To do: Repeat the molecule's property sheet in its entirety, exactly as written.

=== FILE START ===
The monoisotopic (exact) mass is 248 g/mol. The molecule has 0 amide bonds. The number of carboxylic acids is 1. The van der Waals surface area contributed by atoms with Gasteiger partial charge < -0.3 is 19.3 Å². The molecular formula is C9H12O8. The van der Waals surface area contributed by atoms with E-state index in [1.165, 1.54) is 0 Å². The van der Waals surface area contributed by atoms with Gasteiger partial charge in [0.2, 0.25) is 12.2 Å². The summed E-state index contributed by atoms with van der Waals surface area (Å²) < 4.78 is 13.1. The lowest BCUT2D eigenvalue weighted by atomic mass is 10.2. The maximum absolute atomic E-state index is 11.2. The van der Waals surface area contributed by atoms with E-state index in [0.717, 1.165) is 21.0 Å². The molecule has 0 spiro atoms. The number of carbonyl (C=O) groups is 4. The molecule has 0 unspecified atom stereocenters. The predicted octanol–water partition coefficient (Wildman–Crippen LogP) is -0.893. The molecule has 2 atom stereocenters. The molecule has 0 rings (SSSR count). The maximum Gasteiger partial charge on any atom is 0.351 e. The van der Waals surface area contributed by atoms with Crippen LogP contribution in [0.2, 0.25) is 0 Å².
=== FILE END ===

The monoisotopic (exact) mass is 248 g/mol. The molecule has 0 amide bonds. The number of carboxylic acids is 1. The van der Waals surface area contributed by atoms with Gasteiger partial charge < -0.3 is 19.3 Å². The molecular formula is C9H12O8. The van der Waals surface area contributed by atoms with E-state index in [1.165, 1.54) is 0 Å². The van der Waals surface area contributed by atoms with Gasteiger partial charge in [0.2, 0.25) is 12.2 Å². The summed E-state index contributed by atoms with van der Waals surface area (Å²) < 4.78 is 13.1. The lowest BCUT2D eigenvalue weighted by atomic mass is 10.2. The maximum absolute atomic E-state index is 11.2. The van der Waals surface area contributed by atoms with E-state index in [0.717, 1.165) is 21.0 Å². The molecule has 0 spiro atoms. The number of carbonyl (C=O) groups is 4. The molecule has 0 unspecified atom stereocenters. The predicted octanol–water partition coefficient (Wildman–Crippen LogP) is -0.893. The molecule has 2 atom stereocenters. The molecule has 0 rings (SSSR count). The maximum Gasteiger partial charge on any atom is 0.351 e. The van der Waals surface area contributed by atoms with Crippen LogP contribution in [0.2, 0.25) is 0 Å².